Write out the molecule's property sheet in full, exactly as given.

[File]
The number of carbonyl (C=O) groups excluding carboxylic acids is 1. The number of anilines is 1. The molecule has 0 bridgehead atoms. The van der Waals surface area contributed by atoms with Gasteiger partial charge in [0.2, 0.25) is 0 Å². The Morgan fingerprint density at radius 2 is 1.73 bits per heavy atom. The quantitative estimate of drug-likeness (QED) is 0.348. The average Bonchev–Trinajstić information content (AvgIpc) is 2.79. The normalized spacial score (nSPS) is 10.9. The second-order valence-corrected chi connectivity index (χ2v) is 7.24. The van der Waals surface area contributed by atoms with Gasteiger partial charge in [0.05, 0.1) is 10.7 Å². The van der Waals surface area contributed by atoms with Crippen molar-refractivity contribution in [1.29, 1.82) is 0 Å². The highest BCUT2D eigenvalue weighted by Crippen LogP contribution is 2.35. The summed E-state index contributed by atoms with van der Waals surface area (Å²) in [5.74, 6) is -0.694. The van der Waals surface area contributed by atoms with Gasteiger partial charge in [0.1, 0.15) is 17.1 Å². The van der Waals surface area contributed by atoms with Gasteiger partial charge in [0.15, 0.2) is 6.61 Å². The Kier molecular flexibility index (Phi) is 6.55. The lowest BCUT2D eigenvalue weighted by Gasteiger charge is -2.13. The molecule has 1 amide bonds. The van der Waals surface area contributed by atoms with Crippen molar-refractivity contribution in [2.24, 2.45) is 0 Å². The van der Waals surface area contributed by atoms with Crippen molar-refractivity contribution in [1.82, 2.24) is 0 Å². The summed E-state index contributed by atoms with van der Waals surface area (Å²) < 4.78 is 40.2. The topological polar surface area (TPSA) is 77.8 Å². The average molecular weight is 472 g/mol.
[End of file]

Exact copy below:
The number of carbonyl (C=O) groups excluding carboxylic acids is 1. The number of anilines is 1. The molecule has 0 bridgehead atoms. The van der Waals surface area contributed by atoms with Gasteiger partial charge in [0.2, 0.25) is 0 Å². The Morgan fingerprint density at radius 2 is 1.73 bits per heavy atom. The quantitative estimate of drug-likeness (QED) is 0.348. The average Bonchev–Trinajstić information content (AvgIpc) is 2.79. The normalized spacial score (nSPS) is 10.9. The second-order valence-corrected chi connectivity index (χ2v) is 7.24. The van der Waals surface area contributed by atoms with Gasteiger partial charge in [0.05, 0.1) is 10.7 Å². The van der Waals surface area contributed by atoms with Crippen molar-refractivity contribution in [1.29, 1.82) is 0 Å². The highest BCUT2D eigenvalue weighted by Crippen LogP contribution is 2.35. The summed E-state index contributed by atoms with van der Waals surface area (Å²) in [5.74, 6) is -0.694. The van der Waals surface area contributed by atoms with Gasteiger partial charge in [0.1, 0.15) is 17.1 Å². The van der Waals surface area contributed by atoms with Gasteiger partial charge in [0.15, 0.2) is 6.61 Å². The Kier molecular flexibility index (Phi) is 6.55. The lowest BCUT2D eigenvalue weighted by Gasteiger charge is -2.13. The molecule has 1 amide bonds. The van der Waals surface area contributed by atoms with Crippen molar-refractivity contribution in [2.24, 2.45) is 0 Å². The van der Waals surface area contributed by atoms with Crippen molar-refractivity contribution in [1.82, 2.24) is 0 Å². The summed E-state index contributed by atoms with van der Waals surface area (Å²) < 4.78 is 40.2. The topological polar surface area (TPSA) is 77.8 Å². The average molecular weight is 472 g/mol.